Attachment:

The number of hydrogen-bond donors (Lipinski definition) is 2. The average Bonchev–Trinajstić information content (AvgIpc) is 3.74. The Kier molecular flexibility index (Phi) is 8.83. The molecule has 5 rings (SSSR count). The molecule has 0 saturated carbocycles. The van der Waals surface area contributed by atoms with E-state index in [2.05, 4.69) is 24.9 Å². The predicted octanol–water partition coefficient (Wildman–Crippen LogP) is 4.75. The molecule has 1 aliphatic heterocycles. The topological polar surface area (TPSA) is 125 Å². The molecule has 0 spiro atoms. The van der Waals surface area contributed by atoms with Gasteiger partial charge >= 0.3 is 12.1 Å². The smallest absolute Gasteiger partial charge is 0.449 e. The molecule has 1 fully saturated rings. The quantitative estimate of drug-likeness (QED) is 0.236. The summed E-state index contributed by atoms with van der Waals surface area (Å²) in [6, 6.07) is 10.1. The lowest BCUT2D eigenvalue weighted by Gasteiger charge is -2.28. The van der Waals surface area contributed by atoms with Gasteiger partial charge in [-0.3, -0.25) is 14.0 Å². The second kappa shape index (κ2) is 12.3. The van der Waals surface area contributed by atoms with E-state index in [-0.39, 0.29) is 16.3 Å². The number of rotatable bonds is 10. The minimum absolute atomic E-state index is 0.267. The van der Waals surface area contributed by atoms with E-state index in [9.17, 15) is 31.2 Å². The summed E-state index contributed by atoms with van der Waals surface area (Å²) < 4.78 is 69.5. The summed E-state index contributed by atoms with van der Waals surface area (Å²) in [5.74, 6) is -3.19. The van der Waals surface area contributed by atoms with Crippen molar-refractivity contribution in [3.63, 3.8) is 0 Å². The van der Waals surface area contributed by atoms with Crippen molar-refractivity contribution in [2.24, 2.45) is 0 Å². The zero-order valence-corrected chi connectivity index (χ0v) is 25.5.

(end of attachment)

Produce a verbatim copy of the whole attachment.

The number of hydrogen-bond donors (Lipinski definition) is 2. The average Bonchev–Trinajstić information content (AvgIpc) is 3.74. The Kier molecular flexibility index (Phi) is 8.83. The molecule has 5 rings (SSSR count). The molecule has 0 saturated carbocycles. The van der Waals surface area contributed by atoms with E-state index in [2.05, 4.69) is 24.9 Å². The predicted octanol–water partition coefficient (Wildman–Crippen LogP) is 4.75. The molecule has 1 aliphatic heterocycles. The topological polar surface area (TPSA) is 125 Å². The molecule has 0 spiro atoms. The van der Waals surface area contributed by atoms with Gasteiger partial charge >= 0.3 is 12.1 Å². The smallest absolute Gasteiger partial charge is 0.449 e. The molecule has 1 fully saturated rings. The quantitative estimate of drug-likeness (QED) is 0.236. The summed E-state index contributed by atoms with van der Waals surface area (Å²) in [6, 6.07) is 10.1. The lowest BCUT2D eigenvalue weighted by Gasteiger charge is -2.28. The van der Waals surface area contributed by atoms with Gasteiger partial charge in [-0.3, -0.25) is 14.0 Å². The second kappa shape index (κ2) is 12.3. The van der Waals surface area contributed by atoms with E-state index in [-0.39, 0.29) is 16.3 Å². The number of rotatable bonds is 10. The minimum absolute atomic E-state index is 0.267. The van der Waals surface area contributed by atoms with E-state index in [9.17, 15) is 31.2 Å². The summed E-state index contributed by atoms with van der Waals surface area (Å²) < 4.78 is 69.5. The summed E-state index contributed by atoms with van der Waals surface area (Å²) in [5.74, 6) is -3.19. The van der Waals surface area contributed by atoms with Crippen molar-refractivity contribution in [3.63, 3.8) is 0 Å². The van der Waals surface area contributed by atoms with Crippen molar-refractivity contribution in [2.24, 2.45) is 0 Å². The zero-order valence-corrected chi connectivity index (χ0v) is 25.5.